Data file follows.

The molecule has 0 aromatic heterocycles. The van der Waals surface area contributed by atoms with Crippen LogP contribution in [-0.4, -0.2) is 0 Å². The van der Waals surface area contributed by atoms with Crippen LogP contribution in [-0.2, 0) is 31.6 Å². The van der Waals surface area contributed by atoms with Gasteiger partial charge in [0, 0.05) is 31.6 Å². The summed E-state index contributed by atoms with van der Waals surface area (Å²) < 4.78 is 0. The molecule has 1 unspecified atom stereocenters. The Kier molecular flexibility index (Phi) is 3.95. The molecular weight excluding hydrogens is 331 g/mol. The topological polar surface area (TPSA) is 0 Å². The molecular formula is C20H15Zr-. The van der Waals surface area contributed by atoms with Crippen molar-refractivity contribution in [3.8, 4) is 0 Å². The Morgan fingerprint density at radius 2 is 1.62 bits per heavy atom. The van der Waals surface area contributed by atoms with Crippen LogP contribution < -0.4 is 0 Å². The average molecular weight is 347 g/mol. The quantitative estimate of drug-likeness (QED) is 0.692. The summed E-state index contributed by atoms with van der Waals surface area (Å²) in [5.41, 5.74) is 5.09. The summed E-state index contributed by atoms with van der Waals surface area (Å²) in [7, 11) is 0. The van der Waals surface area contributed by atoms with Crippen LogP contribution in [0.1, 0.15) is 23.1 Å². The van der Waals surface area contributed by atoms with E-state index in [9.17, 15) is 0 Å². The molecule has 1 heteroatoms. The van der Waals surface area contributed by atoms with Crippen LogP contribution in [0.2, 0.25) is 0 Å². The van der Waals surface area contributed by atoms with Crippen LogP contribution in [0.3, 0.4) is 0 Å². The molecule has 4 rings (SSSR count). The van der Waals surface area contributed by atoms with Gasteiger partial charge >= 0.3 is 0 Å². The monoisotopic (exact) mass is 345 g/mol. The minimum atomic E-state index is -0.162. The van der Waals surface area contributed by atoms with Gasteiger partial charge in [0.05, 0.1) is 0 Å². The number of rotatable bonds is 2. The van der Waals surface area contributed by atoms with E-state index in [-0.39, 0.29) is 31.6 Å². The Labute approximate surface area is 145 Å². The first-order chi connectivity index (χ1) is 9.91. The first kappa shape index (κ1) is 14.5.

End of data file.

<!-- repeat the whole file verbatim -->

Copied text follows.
The molecule has 0 aromatic heterocycles. The van der Waals surface area contributed by atoms with Crippen LogP contribution in [-0.4, -0.2) is 0 Å². The van der Waals surface area contributed by atoms with Crippen LogP contribution in [-0.2, 0) is 31.6 Å². The van der Waals surface area contributed by atoms with Gasteiger partial charge in [0, 0.05) is 31.6 Å². The summed E-state index contributed by atoms with van der Waals surface area (Å²) < 4.78 is 0. The molecule has 1 unspecified atom stereocenters. The Kier molecular flexibility index (Phi) is 3.95. The molecular weight excluding hydrogens is 331 g/mol. The topological polar surface area (TPSA) is 0 Å². The molecular formula is C20H15Zr-. The van der Waals surface area contributed by atoms with Crippen molar-refractivity contribution in [3.8, 4) is 0 Å². The Morgan fingerprint density at radius 2 is 1.62 bits per heavy atom. The van der Waals surface area contributed by atoms with Crippen LogP contribution < -0.4 is 0 Å². The average molecular weight is 347 g/mol. The quantitative estimate of drug-likeness (QED) is 0.692. The summed E-state index contributed by atoms with van der Waals surface area (Å²) in [5.41, 5.74) is 5.09. The summed E-state index contributed by atoms with van der Waals surface area (Å²) in [7, 11) is 0. The van der Waals surface area contributed by atoms with Crippen LogP contribution in [0.1, 0.15) is 23.1 Å². The van der Waals surface area contributed by atoms with E-state index in [9.17, 15) is 0 Å². The molecule has 1 heteroatoms. The van der Waals surface area contributed by atoms with Crippen LogP contribution in [0.2, 0.25) is 0 Å². The van der Waals surface area contributed by atoms with Crippen LogP contribution in [0.3, 0.4) is 0 Å². The molecule has 4 rings (SSSR count). The van der Waals surface area contributed by atoms with Gasteiger partial charge >= 0.3 is 0 Å². The monoisotopic (exact) mass is 345 g/mol. The minimum atomic E-state index is -0.162. The van der Waals surface area contributed by atoms with Gasteiger partial charge in [0.05, 0.1) is 0 Å². The number of rotatable bonds is 2. The van der Waals surface area contributed by atoms with E-state index in [-0.39, 0.29) is 31.6 Å². The Labute approximate surface area is 145 Å². The first-order chi connectivity index (χ1) is 9.91. The first kappa shape index (κ1) is 14.5.